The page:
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Thread: Tracktion 3 vs ableton live vs SONAR?

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    SmooveMode's Avatar
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    Tracktion 3 vs ableton live vs SONAR?

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    I just read a little bit about traction 3. How does it compare with the other two mentioned items?

    It seems cool!

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    kb420 is offline Old School Old Head
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    I don't know much about Trackion, but actually, I just bought another Mackie mixer and it came with a free version of Traktion. I haven't installed it or played with it yet. When I do, I'll let you know what I think.
    Long Live the Old School!!!!
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    Quote Originally Posted by kb420
    I don't know much about Trackion, but actually, I just bought another Mackie mixer and it came with a free version of Traktion. I haven't installed it or played with it yet. When I do, I'll let you know what I think.
    Thanks KB!!

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    too_late_prod is offline Registered User
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    I have tried all 3 mentioned and it really depends on your workflow.. personally, i dig Live. Its easy to manipulate loops, MIDI, tempo based fx. Sonar I have never liked, feels too clunky and old. And Tracktion is kinda cool... just a diff approach to me.

    Do you use loops, MIDI, record audio? That may help narrow down what u need..

    later..

    too_late

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    LevLover is offline Registered User
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    I tried sonar, i have traction since it came with my satellite, and i use Live regularly. I have nothing good to say about sonar, except Trusty and xabition use it. Traction is easy for someone who has never used anything before, Live is the best of the bunch. Thats just my personal opinion tho. If i had to shoode, it'd be Live over all the others.
    LevLove

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    Quote Originally Posted by too_late_prod
    I have tried all 3 mentioned and it really depends on your workflow.. personally, i dig Live. Its easy to manipulate loops, MIDI, tempo based fx. Sonar I have never liked, feels too clunky and old. And Tracktion is kinda cool... just a diff approach to me.

    Do you use loops, MIDI, record audio? That may help narrow down what u need..

    later..

    too_late
    I'm not big on loops. But it seems like tracktion and Live are good with that. I agree with sonar. It's too complicated and I want to focus more on music. I tried to like it. But it's more like an "engineer's" tool. I have about 15 days left on the Sonar demo. So, I will give it a chance. But, the work flow ai'nt flowin' for me.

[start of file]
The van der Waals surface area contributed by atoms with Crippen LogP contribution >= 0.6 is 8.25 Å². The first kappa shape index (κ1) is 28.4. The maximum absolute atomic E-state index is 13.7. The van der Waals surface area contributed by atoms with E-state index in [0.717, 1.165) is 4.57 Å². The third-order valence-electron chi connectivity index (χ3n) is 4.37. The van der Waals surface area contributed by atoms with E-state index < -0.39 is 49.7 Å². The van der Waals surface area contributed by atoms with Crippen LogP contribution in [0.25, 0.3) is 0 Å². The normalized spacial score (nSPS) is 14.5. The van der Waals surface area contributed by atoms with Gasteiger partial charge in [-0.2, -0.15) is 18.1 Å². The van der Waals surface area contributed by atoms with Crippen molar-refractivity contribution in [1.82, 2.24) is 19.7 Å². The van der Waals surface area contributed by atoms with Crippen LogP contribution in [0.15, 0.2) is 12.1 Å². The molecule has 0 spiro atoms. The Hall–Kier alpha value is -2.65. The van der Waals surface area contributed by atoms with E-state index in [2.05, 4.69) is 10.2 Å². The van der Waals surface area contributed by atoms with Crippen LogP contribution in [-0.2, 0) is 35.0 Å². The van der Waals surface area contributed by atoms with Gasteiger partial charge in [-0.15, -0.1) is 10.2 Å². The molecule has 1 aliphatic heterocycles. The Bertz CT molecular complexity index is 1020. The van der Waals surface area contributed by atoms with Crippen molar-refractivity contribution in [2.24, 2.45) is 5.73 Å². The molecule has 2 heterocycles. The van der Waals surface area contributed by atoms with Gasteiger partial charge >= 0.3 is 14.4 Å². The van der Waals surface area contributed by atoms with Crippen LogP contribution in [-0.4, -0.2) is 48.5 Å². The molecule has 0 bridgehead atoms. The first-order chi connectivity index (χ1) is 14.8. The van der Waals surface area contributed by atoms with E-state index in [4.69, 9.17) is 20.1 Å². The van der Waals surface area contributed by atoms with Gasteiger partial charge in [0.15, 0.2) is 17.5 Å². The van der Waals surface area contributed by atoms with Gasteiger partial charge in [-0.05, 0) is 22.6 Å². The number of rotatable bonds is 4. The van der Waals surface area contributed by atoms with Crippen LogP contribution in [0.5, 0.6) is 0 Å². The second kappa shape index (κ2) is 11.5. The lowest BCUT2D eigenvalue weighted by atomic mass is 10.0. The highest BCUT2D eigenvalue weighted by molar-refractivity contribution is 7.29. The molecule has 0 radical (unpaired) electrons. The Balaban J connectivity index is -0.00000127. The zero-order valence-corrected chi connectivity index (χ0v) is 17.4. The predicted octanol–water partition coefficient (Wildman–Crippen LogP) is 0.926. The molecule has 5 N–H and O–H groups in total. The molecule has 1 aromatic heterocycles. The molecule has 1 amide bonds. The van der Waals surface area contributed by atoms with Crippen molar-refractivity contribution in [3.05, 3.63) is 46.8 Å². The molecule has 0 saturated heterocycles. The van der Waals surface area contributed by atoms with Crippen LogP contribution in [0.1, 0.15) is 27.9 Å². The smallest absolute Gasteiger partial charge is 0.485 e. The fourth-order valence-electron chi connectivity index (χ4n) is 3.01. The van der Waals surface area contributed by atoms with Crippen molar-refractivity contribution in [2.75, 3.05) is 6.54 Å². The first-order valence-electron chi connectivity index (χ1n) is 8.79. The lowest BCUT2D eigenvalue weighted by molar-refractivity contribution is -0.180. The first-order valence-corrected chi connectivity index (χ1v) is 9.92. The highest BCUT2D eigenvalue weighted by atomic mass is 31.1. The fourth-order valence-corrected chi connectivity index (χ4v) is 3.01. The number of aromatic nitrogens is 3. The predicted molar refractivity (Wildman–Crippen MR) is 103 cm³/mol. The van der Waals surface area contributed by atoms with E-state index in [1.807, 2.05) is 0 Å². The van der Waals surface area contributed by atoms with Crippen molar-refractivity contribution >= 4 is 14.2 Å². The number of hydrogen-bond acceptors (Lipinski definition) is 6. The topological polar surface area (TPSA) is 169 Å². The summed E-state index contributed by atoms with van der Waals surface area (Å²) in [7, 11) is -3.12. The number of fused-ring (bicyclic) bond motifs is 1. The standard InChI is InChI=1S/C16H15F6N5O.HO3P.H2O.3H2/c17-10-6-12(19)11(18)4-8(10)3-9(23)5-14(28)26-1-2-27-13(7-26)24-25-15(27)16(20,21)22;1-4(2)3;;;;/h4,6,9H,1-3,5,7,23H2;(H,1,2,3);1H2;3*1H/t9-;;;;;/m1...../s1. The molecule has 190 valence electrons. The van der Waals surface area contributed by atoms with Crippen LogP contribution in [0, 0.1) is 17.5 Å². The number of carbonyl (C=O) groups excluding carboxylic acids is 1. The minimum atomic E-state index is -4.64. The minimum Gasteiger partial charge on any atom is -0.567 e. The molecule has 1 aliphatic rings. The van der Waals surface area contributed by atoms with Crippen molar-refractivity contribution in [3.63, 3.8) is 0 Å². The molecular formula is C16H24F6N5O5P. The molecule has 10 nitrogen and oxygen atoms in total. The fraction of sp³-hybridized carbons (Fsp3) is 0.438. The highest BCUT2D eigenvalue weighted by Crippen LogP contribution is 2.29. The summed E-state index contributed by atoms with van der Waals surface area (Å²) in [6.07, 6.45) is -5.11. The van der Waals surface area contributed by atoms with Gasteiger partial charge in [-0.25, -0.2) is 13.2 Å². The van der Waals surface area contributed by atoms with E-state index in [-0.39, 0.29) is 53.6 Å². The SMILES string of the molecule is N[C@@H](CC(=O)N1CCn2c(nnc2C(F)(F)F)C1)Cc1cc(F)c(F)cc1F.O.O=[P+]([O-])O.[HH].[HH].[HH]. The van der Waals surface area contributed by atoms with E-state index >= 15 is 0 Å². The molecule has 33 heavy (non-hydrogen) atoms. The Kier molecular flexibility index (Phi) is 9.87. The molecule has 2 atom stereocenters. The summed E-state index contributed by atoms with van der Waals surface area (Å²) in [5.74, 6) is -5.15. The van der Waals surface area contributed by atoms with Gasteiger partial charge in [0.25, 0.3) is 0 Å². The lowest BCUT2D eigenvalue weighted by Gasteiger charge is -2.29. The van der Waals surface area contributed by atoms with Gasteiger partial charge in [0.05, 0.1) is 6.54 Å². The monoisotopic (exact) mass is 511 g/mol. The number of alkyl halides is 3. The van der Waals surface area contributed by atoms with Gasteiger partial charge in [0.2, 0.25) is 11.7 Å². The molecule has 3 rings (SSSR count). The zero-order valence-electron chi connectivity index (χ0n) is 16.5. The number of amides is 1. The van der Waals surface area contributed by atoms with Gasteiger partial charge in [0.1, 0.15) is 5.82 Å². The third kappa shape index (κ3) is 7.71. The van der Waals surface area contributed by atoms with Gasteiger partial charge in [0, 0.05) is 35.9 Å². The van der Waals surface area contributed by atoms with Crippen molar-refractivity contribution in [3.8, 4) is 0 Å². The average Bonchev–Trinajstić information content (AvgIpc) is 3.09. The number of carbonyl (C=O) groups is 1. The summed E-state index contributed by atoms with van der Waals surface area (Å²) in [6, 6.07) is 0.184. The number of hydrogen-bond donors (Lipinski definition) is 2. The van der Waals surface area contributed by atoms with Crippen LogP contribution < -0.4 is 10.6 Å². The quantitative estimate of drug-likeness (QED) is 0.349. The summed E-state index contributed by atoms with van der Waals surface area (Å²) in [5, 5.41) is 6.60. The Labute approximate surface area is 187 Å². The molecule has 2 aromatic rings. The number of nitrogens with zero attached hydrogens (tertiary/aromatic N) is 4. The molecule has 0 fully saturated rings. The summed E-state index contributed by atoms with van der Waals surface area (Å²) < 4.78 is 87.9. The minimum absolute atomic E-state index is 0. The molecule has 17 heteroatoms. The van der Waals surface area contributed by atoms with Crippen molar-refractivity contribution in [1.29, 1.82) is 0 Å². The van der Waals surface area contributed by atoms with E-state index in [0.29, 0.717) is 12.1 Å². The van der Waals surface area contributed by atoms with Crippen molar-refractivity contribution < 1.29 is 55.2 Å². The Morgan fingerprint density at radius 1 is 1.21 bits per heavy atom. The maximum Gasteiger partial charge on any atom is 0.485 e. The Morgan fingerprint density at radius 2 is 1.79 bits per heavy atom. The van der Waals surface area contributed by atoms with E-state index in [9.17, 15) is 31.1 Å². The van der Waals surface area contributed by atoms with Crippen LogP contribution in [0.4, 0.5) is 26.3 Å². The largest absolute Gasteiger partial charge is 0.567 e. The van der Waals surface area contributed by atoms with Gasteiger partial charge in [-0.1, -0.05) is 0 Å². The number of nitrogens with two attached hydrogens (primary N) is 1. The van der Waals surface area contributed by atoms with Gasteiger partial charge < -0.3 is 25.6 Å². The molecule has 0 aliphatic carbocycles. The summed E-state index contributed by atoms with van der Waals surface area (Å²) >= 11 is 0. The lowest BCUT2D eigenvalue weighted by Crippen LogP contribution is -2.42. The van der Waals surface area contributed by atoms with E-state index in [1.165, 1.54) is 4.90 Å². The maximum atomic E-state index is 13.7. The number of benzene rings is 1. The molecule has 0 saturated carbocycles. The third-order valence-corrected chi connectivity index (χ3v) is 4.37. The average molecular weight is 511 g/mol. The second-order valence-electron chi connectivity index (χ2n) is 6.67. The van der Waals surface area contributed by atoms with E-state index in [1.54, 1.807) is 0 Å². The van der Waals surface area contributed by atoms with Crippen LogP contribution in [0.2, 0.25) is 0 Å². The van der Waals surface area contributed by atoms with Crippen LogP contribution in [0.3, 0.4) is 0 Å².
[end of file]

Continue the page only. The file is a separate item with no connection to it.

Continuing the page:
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    You are not the only one who feels like that about Sonar when it comes to composing. Check out this thread someone started yesterday.

    http://forum.cakewalk.com/tm.asp?m=1381983

    Sonar is excellent for recording audio. If you had a studio with a soundproof room miked up to a band playing live instruments, Sonar would be your go to tool. It handles recording and editing audio extremely well. That is, if you have a powerful pc. Once you start piling on track after track and effects, Sonar will begin to show latency. That's where Pro Tools HD wins the battle. You won't have any latency with a HD Accel system. That's why I think all the magazine advertisements Cakewalk has made bashing Pro Tools are kinda funny.

    Sonar was the first software that I ever used. I know it well enough to work with it. I can compose, mix, and basically do everything with it, but the learning curve was ridiculous, and I find composing in it very cumbersome. Up until version 6.2.1, I don't even believe Cakewalk was even concerned with users who primarily compose with midi. Sonar didn't even have input quantize until then, which is a joke. I went on a crusade on the forum to get them to include it in Sonar 6 as that (Sonar 5) was my main program back then.

    http://forum.cakewalk.com/tm.asp?m=819211&mpage=1&key=

    When Sonar 6 was released, it didn't have it. They came out with a points release a few months later that included it, and Sonar 7 has a few more midi editing tools, but the bottom line is, it's still cumbersome to compose with. I just want to get ideas down as quick as possible, and I can do that best with Live.

    I believe part of the problem is that they are carrying Project 5. Project 5 is a lot easier to get ideas down very quickly compared to Sonar, but personally, once I discovered Live, P5 appeared to be Cakewalk's own scaled down version of Live. The Groove Matrix is just a copy of Live's Session View. It seemed like Live is what P5 would be if Cakewalk chose to develop it, but at this point, it doesn't seem like that's happening. P5 took 2 and 1/2 years to go from 2.0 to 2.5, and P5 users were promised another free update before the end of last year, and it still hasn't happened. Cakewalk hasn't developed P5, so to try to keep competitive, they've slashed the price of P5 to nothing. When it was first released they wanted $299, now I think you can get it for $99. Hardcore P5 users have been completely pissed of about not getting the second free update like Cakewalk promised. I believe Cakewalk wanted it's users to have to use two programs to be able to compose with midi and then mix as well. That's why they came up with the Cakwalk Suite which included Sonar 7, and the underdeveloped P5. Sonar is cumbersome for composing, and P5 doesn't have a mixer with decent metering.